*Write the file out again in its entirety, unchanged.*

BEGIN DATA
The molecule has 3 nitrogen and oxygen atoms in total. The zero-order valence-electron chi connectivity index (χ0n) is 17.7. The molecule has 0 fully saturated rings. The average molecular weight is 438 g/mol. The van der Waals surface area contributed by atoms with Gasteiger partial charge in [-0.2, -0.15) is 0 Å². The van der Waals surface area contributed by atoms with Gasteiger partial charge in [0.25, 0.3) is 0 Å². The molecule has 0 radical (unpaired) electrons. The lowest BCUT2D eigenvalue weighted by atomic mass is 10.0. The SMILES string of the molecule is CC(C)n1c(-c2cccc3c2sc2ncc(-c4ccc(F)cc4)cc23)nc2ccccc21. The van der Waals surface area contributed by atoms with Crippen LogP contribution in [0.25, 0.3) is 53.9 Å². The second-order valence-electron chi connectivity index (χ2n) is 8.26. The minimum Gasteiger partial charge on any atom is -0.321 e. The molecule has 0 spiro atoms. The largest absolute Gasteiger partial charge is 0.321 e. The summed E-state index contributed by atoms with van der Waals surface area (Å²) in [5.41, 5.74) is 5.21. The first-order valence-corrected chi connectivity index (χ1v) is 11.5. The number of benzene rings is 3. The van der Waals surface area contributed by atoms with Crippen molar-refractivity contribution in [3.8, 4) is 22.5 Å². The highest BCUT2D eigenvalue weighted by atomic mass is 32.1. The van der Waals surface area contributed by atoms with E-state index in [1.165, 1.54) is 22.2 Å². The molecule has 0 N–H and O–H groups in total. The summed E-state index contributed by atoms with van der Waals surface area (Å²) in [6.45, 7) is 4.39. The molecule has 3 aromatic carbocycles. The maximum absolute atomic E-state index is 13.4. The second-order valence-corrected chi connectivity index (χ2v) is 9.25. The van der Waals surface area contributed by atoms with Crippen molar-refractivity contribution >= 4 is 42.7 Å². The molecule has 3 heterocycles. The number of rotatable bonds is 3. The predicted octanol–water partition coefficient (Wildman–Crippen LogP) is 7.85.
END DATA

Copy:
The molecule has 3 nitrogen and oxygen atoms in total. The zero-order valence-electron chi connectivity index (χ0n) is 17.7. The molecule has 0 fully saturated rings. The average molecular weight is 438 g/mol. The van der Waals surface area contributed by atoms with Gasteiger partial charge in [-0.2, -0.15) is 0 Å². The van der Waals surface area contributed by atoms with Gasteiger partial charge in [0.25, 0.3) is 0 Å². The molecule has 0 radical (unpaired) electrons. The lowest BCUT2D eigenvalue weighted by atomic mass is 10.0. The SMILES string of the molecule is CC(C)n1c(-c2cccc3c2sc2ncc(-c4ccc(F)cc4)cc23)nc2ccccc21. The van der Waals surface area contributed by atoms with Crippen LogP contribution in [0.25, 0.3) is 53.9 Å². The second-order valence-electron chi connectivity index (χ2n) is 8.26. The minimum Gasteiger partial charge on any atom is -0.321 e. The molecule has 0 spiro atoms. The largest absolute Gasteiger partial charge is 0.321 e. The summed E-state index contributed by atoms with van der Waals surface area (Å²) in [5.41, 5.74) is 5.21. The first-order valence-corrected chi connectivity index (χ1v) is 11.5. The number of benzene rings is 3. The van der Waals surface area contributed by atoms with Crippen molar-refractivity contribution in [3.8, 4) is 22.5 Å². The highest BCUT2D eigenvalue weighted by atomic mass is 32.1. The van der Waals surface area contributed by atoms with E-state index in [1.165, 1.54) is 22.2 Å². The molecule has 0 N–H and O–H groups in total. The summed E-state index contributed by atoms with van der Waals surface area (Å²) in [6.45, 7) is 4.39. The molecule has 3 aromatic carbocycles. The maximum absolute atomic E-state index is 13.4. The second-order valence-corrected chi connectivity index (χ2v) is 9.25. The van der Waals surface area contributed by atoms with Crippen molar-refractivity contribution >= 4 is 42.7 Å². The molecule has 3 heterocycles. The number of rotatable bonds is 3. The predicted octanol–water partition coefficient (Wildman–Crippen LogP) is 7.85.